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  • Writer's pictureTheWristorian

Navigating the Rapids of Research for a Canadian Canoe Race Connection

An astute and admired horological journalist once mildly popularized the Instagram hashtag “alwaysreadthecaseback”. This was after completing an in-depth historical profile on a few of the many personalized and engraved watches of World War I. As a strong proponent of exploring the hidden tales behind a piece, I am constantly on the lookout for engravings that indicate experiences out of the ordinary. Fortunately for me, fellow collectors often send me interesting caseback engravings that they stumble upon. There is no one more helpful in this endeavor than my twin brother. He located the SEALAB Aquastar I wrote up in my last entry. Just last week he sent me another intriguing vintage watch in the form of a 1960’s Wittnauer Geneve with a caseback reading “Centennial Canoe Pagent, 3,283 miles to Expo ’67, Rocky Mt House Alberta”. No doubt, there is a lot to wade through, but if this isn’t a promising caseback, I don’t know what is.

A simple mid-1960's automatic Wittnauer Geneve that is more than meets the eye

Step one, as always, is to ask the seller if they know any history on the specific timepiece. In this particular case, the short answer was “no”. The seller communicated that it came from a well-known watchmaker’s estate which was liquidated in Montreal. I have seen instances, even with watches as personalized as this, where a client drops it off for repair and never picks it back up for some reason or another. In these instances, watches tend to languish for years waiting for a reunion that never comes. Sad as it is, I suspect this may be the case with the Wittnauer. My next move is a quick entry of the text into the old Google-machine. This is where I started to gain momentum, so I just kept paddling on.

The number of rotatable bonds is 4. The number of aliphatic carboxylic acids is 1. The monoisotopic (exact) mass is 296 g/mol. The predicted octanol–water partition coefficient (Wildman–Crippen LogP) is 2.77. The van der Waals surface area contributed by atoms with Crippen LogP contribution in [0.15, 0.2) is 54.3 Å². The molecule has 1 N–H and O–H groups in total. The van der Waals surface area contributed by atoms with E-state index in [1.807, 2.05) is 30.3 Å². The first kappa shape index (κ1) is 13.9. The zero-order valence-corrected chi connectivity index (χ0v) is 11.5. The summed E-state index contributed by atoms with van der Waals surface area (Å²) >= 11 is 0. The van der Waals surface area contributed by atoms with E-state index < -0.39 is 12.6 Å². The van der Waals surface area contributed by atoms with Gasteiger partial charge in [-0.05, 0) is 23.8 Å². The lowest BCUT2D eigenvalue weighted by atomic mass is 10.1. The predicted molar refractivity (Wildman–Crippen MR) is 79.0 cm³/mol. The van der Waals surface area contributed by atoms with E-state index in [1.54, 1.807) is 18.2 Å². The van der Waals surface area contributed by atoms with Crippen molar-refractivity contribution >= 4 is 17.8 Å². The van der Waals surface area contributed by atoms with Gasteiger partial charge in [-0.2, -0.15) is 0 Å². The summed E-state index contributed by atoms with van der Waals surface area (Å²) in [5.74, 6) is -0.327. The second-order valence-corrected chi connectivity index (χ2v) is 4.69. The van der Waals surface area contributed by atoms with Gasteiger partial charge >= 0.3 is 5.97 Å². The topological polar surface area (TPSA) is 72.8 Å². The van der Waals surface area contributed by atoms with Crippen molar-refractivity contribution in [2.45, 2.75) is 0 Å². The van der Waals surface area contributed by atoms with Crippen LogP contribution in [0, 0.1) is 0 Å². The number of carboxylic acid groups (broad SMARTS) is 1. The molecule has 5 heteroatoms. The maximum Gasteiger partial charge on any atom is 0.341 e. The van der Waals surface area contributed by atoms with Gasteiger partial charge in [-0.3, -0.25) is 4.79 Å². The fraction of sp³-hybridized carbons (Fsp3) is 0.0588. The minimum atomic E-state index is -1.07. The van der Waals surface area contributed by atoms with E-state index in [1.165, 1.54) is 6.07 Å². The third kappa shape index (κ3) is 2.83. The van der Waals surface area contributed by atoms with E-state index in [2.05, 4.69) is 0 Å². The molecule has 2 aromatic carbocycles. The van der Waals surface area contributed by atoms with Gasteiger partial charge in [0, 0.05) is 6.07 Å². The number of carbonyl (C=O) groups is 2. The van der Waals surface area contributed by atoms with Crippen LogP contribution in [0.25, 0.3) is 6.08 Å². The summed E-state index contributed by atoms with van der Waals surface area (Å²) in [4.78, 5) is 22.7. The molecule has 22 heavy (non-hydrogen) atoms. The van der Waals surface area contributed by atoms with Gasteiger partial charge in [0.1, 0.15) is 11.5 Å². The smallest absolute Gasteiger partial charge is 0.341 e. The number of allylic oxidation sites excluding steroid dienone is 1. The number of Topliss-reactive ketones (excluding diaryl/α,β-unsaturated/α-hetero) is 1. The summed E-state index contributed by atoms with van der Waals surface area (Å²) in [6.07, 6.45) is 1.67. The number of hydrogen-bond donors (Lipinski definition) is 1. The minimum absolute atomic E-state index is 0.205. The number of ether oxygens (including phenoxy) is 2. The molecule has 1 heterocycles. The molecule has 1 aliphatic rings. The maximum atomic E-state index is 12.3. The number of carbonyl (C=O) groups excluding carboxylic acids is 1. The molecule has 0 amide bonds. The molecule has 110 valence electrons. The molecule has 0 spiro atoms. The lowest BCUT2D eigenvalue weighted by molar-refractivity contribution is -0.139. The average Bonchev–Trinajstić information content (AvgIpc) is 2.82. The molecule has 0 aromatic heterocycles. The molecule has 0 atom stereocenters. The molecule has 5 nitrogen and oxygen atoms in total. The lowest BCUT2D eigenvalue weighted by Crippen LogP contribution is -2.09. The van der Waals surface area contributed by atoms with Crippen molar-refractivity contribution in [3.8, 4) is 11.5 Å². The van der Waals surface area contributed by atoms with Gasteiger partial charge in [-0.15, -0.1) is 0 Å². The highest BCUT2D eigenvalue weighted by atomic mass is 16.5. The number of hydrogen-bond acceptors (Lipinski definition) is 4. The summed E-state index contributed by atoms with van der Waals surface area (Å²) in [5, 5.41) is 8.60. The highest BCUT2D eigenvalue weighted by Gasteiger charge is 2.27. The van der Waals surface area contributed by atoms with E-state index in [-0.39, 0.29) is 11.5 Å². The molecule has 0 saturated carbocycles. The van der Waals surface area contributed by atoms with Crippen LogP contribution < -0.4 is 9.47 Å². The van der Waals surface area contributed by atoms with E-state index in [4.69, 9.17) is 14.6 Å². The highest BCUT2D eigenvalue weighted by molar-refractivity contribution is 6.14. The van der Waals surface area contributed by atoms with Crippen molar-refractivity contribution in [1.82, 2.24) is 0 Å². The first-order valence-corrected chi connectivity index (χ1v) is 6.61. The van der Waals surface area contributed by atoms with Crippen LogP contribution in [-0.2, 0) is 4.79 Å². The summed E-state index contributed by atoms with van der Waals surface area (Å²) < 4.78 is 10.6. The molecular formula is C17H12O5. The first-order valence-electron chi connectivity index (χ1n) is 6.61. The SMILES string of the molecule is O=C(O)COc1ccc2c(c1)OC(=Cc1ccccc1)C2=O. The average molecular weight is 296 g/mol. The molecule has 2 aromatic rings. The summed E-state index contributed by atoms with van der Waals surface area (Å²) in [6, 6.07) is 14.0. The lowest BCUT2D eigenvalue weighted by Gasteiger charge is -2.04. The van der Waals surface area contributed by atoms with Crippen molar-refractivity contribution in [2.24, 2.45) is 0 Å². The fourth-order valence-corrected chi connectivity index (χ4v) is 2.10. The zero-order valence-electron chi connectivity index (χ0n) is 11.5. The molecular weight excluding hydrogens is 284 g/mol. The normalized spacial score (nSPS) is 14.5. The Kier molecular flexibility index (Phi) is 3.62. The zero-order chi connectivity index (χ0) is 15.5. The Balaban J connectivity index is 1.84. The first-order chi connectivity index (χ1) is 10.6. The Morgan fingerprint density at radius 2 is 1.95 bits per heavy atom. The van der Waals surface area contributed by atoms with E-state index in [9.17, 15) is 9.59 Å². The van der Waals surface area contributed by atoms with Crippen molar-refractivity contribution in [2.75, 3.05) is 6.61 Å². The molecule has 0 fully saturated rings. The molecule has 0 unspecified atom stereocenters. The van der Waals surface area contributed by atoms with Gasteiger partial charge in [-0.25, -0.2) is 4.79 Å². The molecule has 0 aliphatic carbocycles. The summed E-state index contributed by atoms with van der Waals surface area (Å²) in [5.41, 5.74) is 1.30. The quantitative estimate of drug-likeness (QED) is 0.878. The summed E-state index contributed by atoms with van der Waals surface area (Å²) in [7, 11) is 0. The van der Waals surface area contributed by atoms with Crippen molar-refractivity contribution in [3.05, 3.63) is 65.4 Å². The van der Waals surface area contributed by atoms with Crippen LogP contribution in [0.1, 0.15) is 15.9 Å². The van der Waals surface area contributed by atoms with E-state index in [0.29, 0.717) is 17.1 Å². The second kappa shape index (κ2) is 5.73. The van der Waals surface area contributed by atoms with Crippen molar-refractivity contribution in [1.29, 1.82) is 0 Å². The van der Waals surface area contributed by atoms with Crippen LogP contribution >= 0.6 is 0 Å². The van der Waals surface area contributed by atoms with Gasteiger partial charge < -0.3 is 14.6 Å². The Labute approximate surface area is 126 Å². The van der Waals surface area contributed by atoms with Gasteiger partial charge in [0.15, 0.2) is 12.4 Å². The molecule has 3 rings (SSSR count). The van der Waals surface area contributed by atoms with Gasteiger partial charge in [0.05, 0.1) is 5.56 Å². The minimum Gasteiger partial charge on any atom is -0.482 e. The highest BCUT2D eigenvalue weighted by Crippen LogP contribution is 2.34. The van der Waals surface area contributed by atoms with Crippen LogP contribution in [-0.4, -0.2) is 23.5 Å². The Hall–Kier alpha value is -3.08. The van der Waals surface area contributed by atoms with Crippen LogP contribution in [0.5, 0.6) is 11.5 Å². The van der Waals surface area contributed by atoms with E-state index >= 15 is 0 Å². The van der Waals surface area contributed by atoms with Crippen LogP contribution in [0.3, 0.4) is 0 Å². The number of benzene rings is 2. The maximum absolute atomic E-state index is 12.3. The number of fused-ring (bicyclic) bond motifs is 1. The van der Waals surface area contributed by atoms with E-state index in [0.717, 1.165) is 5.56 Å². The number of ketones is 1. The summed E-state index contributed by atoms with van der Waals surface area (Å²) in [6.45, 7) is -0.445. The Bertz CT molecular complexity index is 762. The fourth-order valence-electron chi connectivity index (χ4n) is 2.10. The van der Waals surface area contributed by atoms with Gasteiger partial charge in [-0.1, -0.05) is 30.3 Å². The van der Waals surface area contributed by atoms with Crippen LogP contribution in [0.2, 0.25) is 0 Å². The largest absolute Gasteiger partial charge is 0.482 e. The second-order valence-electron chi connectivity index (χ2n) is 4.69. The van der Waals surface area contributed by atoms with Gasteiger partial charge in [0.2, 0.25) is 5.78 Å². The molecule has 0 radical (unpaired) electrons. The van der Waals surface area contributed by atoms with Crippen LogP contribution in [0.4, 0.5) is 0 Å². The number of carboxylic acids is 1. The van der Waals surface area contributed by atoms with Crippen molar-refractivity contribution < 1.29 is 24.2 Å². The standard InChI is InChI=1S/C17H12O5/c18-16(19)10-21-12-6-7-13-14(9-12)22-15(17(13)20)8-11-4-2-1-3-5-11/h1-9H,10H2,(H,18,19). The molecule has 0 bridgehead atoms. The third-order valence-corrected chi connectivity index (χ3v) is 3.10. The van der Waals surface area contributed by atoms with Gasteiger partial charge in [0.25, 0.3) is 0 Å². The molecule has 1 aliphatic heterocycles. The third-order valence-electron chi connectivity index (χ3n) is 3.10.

Notice the variation in text between "EXPO '67" and the remainder of the characters.

In 1967, Canada celebrated the 100 year anniversary of the Canadian Confederation. Just two years after the adoption of the Canadian maple leaf flag, this year-long commemoration drew upon the extensive history and culture of Canada. The Canadian Broadcasting Corporation commissioned musician Gordon Lightfoot to prepare a song for debut January 1st, 1967. Lightfoot delivered with “Canadian Railroad Trilogy, now considered a folk classic. The World’s Fair, “Expo ‘67”, was held in Montreal from April to October. Meanwhile, a monumental feat of endurance and strength was taking place; the greatest canoe race that the world has ever seen. The Centennial Voyageur Canoe Pageant paid homage to the original settlers, fur-bearers, and trappers, who called Canada home. Ten teams competed in the exhibition, represented by eight provinces and two territories. Each team consisted of ten men, while the canoes were operated in six man shifts.

Competitors lined up and digging in. Manitoba can be seen third from bottom.